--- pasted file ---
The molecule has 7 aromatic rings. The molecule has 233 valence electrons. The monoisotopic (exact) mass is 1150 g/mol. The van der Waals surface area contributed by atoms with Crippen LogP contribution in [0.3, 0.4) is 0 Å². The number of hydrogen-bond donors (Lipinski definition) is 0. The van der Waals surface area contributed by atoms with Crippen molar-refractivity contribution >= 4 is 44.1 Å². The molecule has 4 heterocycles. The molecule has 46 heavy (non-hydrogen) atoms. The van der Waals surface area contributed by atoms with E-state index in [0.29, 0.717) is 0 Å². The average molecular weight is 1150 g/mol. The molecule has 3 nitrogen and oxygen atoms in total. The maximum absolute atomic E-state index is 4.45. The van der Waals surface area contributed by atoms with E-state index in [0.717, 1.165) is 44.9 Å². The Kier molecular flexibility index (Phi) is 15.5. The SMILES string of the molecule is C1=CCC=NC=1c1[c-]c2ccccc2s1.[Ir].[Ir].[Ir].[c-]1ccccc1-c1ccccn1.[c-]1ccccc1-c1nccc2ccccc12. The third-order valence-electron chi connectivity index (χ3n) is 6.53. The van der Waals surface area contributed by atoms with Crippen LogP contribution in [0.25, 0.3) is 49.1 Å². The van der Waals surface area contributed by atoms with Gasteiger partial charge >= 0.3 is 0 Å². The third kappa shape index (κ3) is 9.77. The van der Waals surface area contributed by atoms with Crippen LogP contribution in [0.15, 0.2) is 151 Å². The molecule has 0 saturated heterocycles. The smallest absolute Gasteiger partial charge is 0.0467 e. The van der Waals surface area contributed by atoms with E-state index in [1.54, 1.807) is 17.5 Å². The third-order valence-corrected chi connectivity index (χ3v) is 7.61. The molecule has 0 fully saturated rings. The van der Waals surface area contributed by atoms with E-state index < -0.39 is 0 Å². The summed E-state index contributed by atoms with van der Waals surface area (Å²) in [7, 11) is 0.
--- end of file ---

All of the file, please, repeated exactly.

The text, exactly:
The molecule has 7 aromatic rings. The molecule has 233 valence electrons. The monoisotopic (exact) mass is 1150 g/mol. The van der Waals surface area contributed by atoms with Crippen LogP contribution in [0.3, 0.4) is 0 Å². The number of hydrogen-bond donors (Lipinski definition) is 0. The van der Waals surface area contributed by atoms with Crippen molar-refractivity contribution >= 4 is 44.1 Å². The molecule has 4 heterocycles. The molecule has 46 heavy (non-hydrogen) atoms. The van der Waals surface area contributed by atoms with E-state index in [0.29, 0.717) is 0 Å². The average molecular weight is 1150 g/mol. The molecule has 3 nitrogen and oxygen atoms in total. The maximum absolute atomic E-state index is 4.45. The van der Waals surface area contributed by atoms with E-state index in [0.717, 1.165) is 44.9 Å². The Kier molecular flexibility index (Phi) is 15.5. The SMILES string of the molecule is C1=CCC=NC=1c1[c-]c2ccccc2s1.[Ir].[Ir].[Ir].[c-]1ccccc1-c1ccccn1.[c-]1ccccc1-c1nccc2ccccc12. The third-order valence-electron chi connectivity index (χ3n) is 6.53. The van der Waals surface area contributed by atoms with Crippen LogP contribution in [0.25, 0.3) is 49.1 Å². The van der Waals surface area contributed by atoms with Gasteiger partial charge >= 0.3 is 0 Å². The third kappa shape index (κ3) is 9.77. The van der Waals surface area contributed by atoms with Crippen LogP contribution in [0.15, 0.2) is 151 Å². The molecule has 0 saturated heterocycles. The smallest absolute Gasteiger partial charge is 0.0467 e. The van der Waals surface area contributed by atoms with E-state index in [1.54, 1.807) is 17.5 Å². The third-order valence-corrected chi connectivity index (χ3v) is 7.61. The molecule has 0 fully saturated rings. The van der Waals surface area contributed by atoms with E-state index < -0.39 is 0 Å². The summed E-state index contributed by atoms with van der Waals surface area (Å²) in [7, 11) is 0.